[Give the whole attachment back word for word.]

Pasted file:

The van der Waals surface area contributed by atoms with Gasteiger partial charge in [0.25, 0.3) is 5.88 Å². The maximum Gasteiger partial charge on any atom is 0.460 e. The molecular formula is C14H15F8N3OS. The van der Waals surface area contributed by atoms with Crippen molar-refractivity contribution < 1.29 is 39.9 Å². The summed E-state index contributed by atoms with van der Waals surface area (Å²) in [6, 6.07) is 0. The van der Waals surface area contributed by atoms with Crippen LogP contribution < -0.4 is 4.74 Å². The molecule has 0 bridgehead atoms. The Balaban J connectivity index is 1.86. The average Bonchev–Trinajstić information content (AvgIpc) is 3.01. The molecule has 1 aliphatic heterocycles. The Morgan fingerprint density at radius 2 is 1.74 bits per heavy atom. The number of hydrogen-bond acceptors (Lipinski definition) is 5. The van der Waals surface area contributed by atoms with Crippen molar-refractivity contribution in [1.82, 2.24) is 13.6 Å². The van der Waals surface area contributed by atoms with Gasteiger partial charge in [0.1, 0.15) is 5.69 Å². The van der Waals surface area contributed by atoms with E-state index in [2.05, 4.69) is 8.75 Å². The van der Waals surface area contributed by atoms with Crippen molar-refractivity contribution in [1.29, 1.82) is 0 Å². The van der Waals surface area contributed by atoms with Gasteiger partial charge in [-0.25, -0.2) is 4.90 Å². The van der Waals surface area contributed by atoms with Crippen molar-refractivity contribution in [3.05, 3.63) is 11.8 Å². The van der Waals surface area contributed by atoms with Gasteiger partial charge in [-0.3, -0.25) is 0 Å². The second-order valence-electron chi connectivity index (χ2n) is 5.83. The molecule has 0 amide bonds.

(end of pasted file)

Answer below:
The van der Waals surface area contributed by atoms with Gasteiger partial charge in [0.25, 0.3) is 5.88 Å². The maximum Gasteiger partial charge on any atom is 0.460 e. The molecular formula is C14H15F8N3OS. The van der Waals surface area contributed by atoms with Crippen molar-refractivity contribution < 1.29 is 39.9 Å². The summed E-state index contributed by atoms with van der Waals surface area (Å²) in [6, 6.07) is 0. The van der Waals surface area contributed by atoms with Crippen LogP contribution < -0.4 is 4.74 Å². The molecule has 0 bridgehead atoms. The Balaban J connectivity index is 1.86. The average Bonchev–Trinajstić information content (AvgIpc) is 3.01. The molecule has 1 aliphatic heterocycles. The Morgan fingerprint density at radius 2 is 1.74 bits per heavy atom. The number of hydrogen-bond acceptors (Lipinski definition) is 5. The van der Waals surface area contributed by atoms with Crippen molar-refractivity contribution in [1.82, 2.24) is 13.6 Å². The van der Waals surface area contributed by atoms with Gasteiger partial charge in [0.1, 0.15) is 5.69 Å². The van der Waals surface area contributed by atoms with E-state index in [2.05, 4.69) is 8.75 Å². The van der Waals surface area contributed by atoms with Crippen molar-refractivity contribution in [1.29, 1.82) is 0 Å². The van der Waals surface area contributed by atoms with Gasteiger partial charge in [-0.25, -0.2) is 4.90 Å². The van der Waals surface area contributed by atoms with Crippen molar-refractivity contribution in [3.05, 3.63) is 11.8 Å². The van der Waals surface area contributed by atoms with Gasteiger partial charge in [-0.3, -0.25) is 0 Å². The second-order valence-electron chi connectivity index (χ2n) is 5.83. The molecule has 0 amide bonds.